Chances are your customers have some kind of locker system for officers to deposit packaged evidence to be processed and put into longer term storage elsewhere at your facility. But what do they do when your evidence technician notices a mistake in how an officer has labeled or packaged an item? Or what if an officer gets pulled away unexpectedly for an emergency and doesn’t have time to finish packaging and depositing evidence? Or a piece of evidence is being taken to court? These are some great questions to ask when helping a police department plan for evidence storage.
In many cases, police departments simply have padlocked lockers with separate keys or even just lockers marked with paper labels as “pass-back” lockers. Although these makeshift options work, it’s worth pointing out that they’re less than ideal for security, tracking the chain of custody, and ensuring nothing – including keys – gets lost in the process.
The Solution In Action
One great way around this tricky evidence pass-back situation is to use ControLoc® – a digital locking mechanism that allows officers to access lockers with personalized PIN codes or card scan. In a typical evidence storage system, an officer would enter their PIN, the available deposit lockers would light up green, and they’d deposit their evidence. But the system can be modified to accommodate pass-back evidence as well.
At Unified PD in Salt Lake City, we modified the ControLoc® software so evidence technicians could make temporary locker assignments to a specific officer. In this way, the evidence tech just has to place the item in a locker compartment, close it, and assign it to an officer in the software system. When that officer comes to pick up the pass-back item and enters their PIN code, they’re the only one who can access the compartment containing the item. Special crash lockers are identified with a magnet so that evidence can be dropped mid-processing for an officer to return to.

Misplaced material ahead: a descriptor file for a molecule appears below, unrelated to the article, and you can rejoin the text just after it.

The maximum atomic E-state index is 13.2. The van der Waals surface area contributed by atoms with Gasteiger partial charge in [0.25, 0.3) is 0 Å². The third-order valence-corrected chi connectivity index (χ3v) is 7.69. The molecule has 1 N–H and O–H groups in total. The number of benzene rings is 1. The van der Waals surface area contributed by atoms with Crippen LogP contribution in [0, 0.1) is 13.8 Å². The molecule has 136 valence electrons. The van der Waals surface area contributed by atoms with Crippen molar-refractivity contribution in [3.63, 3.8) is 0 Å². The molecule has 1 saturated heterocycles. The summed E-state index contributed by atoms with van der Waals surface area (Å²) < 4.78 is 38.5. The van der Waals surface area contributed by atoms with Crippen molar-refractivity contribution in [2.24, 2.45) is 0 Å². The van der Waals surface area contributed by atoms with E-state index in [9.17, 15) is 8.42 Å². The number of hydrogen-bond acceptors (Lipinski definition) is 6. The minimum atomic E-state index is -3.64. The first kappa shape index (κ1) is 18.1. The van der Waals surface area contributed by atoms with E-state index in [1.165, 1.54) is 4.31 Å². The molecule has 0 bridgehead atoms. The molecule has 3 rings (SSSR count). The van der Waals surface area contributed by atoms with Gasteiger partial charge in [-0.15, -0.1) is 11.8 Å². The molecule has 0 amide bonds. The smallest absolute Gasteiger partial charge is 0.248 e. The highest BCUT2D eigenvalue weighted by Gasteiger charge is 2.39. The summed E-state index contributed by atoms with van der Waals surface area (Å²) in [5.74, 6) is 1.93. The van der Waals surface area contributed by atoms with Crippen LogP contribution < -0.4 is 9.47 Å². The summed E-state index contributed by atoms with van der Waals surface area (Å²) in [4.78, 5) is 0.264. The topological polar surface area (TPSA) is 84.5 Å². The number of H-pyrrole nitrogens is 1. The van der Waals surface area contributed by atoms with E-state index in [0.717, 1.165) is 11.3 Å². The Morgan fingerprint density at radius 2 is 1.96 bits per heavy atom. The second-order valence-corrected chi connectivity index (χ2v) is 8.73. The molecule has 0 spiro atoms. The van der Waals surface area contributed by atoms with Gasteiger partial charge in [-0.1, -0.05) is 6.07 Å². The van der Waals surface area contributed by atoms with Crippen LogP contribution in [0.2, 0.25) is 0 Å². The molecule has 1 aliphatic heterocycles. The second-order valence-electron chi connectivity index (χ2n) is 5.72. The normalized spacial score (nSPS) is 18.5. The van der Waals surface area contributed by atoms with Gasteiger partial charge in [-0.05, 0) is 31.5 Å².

Yes this system comes at a cost – but not only does it create a digital audit trail with time and date stamp of where items were and what officers could access them, but also allows evidence techs to see how many lockers are in use at any given time. That means they know when it’s time to go empty the lockers without having to guess or waste time.
This remote tracking can be especially useful for police departments with multiple offices or precincts that have a central evidence storage warehouse, because evidence pick-up from each precinct can be timed out based on remote tracking of how full the lockers are at any given time.